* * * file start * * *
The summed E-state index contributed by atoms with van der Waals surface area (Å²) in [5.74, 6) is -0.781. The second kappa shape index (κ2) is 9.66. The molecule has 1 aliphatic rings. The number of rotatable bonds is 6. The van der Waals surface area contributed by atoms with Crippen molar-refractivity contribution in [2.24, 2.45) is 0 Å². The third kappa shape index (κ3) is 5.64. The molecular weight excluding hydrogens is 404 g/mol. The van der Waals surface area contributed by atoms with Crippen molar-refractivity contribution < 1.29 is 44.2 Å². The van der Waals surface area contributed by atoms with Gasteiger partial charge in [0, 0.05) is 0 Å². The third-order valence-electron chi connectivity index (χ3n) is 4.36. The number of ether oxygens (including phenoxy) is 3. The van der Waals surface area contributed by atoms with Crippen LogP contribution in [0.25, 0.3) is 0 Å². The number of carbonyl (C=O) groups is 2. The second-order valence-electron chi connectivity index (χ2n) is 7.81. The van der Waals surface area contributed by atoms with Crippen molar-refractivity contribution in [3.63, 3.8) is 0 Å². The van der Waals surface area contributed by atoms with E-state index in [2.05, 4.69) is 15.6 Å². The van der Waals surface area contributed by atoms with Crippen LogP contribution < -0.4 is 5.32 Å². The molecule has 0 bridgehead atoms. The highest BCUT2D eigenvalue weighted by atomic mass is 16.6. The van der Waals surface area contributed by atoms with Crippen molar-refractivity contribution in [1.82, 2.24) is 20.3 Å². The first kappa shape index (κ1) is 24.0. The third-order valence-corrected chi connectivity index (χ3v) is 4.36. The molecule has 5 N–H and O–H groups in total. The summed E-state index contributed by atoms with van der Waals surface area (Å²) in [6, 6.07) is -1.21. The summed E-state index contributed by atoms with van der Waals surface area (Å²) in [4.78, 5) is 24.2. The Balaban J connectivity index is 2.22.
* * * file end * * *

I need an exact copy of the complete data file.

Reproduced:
The summed E-state index contributed by atoms with van der Waals surface area (Å²) in [5.74, 6) is -0.781. The second kappa shape index (κ2) is 9.66. The molecule has 1 aliphatic rings. The number of rotatable bonds is 6. The van der Waals surface area contributed by atoms with Crippen molar-refractivity contribution in [2.24, 2.45) is 0 Å². The third kappa shape index (κ3) is 5.64. The molecular weight excluding hydrogens is 404 g/mol. The van der Waals surface area contributed by atoms with Crippen molar-refractivity contribution < 1.29 is 44.2 Å². The van der Waals surface area contributed by atoms with Gasteiger partial charge in [0, 0.05) is 0 Å². The third-order valence-electron chi connectivity index (χ3n) is 4.36. The number of ether oxygens (including phenoxy) is 3. The van der Waals surface area contributed by atoms with Crippen LogP contribution in [0.25, 0.3) is 0 Å². The number of carbonyl (C=O) groups is 2. The second-order valence-electron chi connectivity index (χ2n) is 7.81. The van der Waals surface area contributed by atoms with Crippen molar-refractivity contribution in [3.63, 3.8) is 0 Å². The van der Waals surface area contributed by atoms with E-state index in [2.05, 4.69) is 15.6 Å². The van der Waals surface area contributed by atoms with Crippen LogP contribution < -0.4 is 5.32 Å². The molecule has 0 bridgehead atoms. The highest BCUT2D eigenvalue weighted by atomic mass is 16.6. The van der Waals surface area contributed by atoms with Crippen molar-refractivity contribution in [1.82, 2.24) is 20.3 Å². The first kappa shape index (κ1) is 24.0. The third-order valence-corrected chi connectivity index (χ3v) is 4.36. The molecule has 5 N–H and O–H groups in total. The summed E-state index contributed by atoms with van der Waals surface area (Å²) in [6, 6.07) is -1.21. The summed E-state index contributed by atoms with van der Waals surface area (Å²) in [4.78, 5) is 24.2. The Balaban J connectivity index is 2.22.